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4.0 von 5 Sternen Good explanations, but lacking decent examples 1. Mai 2000
Von Ein Kunde
Format:Taschenbuch
This book is aimmed at beginners, but goes into enough depth to get you truly on your way. It explanations of commands, and concepts are very clear and concise. Also, I like how the authors initially in the book go over and explain commands several times, as this makes remembering the syntax of commands much simplier (for someone with bad memory, like me).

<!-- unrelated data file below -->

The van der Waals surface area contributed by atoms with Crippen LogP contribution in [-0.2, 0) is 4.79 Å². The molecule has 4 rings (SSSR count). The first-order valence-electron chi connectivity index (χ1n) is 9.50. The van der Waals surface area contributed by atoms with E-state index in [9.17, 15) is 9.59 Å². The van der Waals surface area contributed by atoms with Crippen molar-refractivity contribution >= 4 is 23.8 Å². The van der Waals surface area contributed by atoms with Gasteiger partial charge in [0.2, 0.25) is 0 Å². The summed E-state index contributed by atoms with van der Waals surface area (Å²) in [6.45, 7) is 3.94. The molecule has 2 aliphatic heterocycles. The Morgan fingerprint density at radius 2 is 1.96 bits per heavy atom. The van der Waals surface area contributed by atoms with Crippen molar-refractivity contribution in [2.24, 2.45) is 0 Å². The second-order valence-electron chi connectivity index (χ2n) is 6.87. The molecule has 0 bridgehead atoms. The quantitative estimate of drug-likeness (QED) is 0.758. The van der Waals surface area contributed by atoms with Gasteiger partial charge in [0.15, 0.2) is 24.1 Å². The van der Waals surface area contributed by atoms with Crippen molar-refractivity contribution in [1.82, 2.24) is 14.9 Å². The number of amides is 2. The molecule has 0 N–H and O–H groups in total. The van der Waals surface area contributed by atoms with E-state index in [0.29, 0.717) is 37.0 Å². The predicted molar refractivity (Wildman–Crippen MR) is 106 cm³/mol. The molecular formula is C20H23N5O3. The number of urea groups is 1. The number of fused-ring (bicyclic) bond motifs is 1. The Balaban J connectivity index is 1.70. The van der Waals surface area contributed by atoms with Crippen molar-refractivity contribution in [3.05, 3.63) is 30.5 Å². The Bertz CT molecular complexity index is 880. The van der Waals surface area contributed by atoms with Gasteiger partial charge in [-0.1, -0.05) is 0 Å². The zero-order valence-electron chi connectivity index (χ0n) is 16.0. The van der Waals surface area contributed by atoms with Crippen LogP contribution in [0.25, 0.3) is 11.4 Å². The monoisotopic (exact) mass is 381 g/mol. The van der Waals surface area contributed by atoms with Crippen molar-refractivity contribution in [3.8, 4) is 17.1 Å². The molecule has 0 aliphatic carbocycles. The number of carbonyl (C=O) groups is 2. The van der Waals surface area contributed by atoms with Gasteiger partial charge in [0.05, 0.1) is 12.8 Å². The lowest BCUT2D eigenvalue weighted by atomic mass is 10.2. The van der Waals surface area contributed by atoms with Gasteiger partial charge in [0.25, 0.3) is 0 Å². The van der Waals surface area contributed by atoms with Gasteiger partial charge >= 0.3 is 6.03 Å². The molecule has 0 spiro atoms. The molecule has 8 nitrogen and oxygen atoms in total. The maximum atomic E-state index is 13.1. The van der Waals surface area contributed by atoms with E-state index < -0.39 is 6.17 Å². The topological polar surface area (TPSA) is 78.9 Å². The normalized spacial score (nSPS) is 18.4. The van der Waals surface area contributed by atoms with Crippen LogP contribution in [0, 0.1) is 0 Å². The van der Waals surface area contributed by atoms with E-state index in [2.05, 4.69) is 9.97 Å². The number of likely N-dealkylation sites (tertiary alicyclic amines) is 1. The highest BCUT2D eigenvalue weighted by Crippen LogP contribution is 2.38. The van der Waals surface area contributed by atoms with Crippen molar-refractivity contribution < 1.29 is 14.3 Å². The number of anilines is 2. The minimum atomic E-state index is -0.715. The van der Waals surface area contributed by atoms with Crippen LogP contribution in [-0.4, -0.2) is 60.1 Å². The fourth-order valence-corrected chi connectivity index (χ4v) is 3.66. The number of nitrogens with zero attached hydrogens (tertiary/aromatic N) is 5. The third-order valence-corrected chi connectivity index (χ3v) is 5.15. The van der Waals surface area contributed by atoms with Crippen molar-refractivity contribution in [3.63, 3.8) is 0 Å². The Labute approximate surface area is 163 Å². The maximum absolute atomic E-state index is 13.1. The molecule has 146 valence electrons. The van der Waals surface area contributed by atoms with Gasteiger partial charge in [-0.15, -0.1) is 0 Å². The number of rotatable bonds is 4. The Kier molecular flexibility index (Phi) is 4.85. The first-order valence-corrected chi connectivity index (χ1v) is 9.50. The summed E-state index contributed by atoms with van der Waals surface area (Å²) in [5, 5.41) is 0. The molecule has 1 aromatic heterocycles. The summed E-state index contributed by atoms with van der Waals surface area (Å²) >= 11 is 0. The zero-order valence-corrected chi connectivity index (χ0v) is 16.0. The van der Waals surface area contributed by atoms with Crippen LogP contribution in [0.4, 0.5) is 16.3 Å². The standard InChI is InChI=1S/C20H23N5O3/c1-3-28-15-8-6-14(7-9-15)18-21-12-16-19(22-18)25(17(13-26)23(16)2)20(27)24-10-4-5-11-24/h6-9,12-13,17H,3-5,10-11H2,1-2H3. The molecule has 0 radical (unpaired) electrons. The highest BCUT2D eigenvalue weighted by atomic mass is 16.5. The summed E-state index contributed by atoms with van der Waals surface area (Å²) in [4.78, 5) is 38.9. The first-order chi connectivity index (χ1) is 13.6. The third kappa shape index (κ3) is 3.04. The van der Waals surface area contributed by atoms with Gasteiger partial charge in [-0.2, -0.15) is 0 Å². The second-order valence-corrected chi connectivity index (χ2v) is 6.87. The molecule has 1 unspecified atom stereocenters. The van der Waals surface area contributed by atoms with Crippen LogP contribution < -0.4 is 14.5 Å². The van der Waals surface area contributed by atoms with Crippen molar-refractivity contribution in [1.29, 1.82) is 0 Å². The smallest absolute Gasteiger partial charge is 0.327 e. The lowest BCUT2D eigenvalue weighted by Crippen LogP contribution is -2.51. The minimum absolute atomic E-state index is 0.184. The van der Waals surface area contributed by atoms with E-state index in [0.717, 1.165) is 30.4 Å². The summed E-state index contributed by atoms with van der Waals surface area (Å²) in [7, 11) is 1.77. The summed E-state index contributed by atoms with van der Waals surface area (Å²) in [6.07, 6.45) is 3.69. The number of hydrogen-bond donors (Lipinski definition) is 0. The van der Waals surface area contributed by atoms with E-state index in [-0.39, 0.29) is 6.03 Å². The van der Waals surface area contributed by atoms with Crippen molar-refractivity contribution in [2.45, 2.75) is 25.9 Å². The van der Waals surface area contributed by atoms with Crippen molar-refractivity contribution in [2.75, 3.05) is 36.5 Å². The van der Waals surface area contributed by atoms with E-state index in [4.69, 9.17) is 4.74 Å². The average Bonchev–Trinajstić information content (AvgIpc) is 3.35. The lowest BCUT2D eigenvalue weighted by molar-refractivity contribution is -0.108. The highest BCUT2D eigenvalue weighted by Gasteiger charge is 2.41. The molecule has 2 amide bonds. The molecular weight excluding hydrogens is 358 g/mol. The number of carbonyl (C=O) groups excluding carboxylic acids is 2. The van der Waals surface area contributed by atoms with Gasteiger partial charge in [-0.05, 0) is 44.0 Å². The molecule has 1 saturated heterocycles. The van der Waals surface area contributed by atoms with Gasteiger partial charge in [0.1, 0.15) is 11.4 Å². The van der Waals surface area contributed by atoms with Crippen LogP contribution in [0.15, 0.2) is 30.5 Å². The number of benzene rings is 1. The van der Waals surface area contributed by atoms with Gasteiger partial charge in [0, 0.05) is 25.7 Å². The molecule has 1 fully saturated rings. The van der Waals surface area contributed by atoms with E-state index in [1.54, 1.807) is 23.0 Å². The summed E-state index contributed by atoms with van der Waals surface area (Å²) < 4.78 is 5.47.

One criticism is the lack of decent examples, when they are given. All the examples seem to be oversimply or non-real-world, and I feel the authors could make concepts clearer by including more examples.
To sum up, this is not a book for you if you learn by trial-and-error and examples, but if you don't mind the lack of decent examples, then this book is a good unix shell programming book.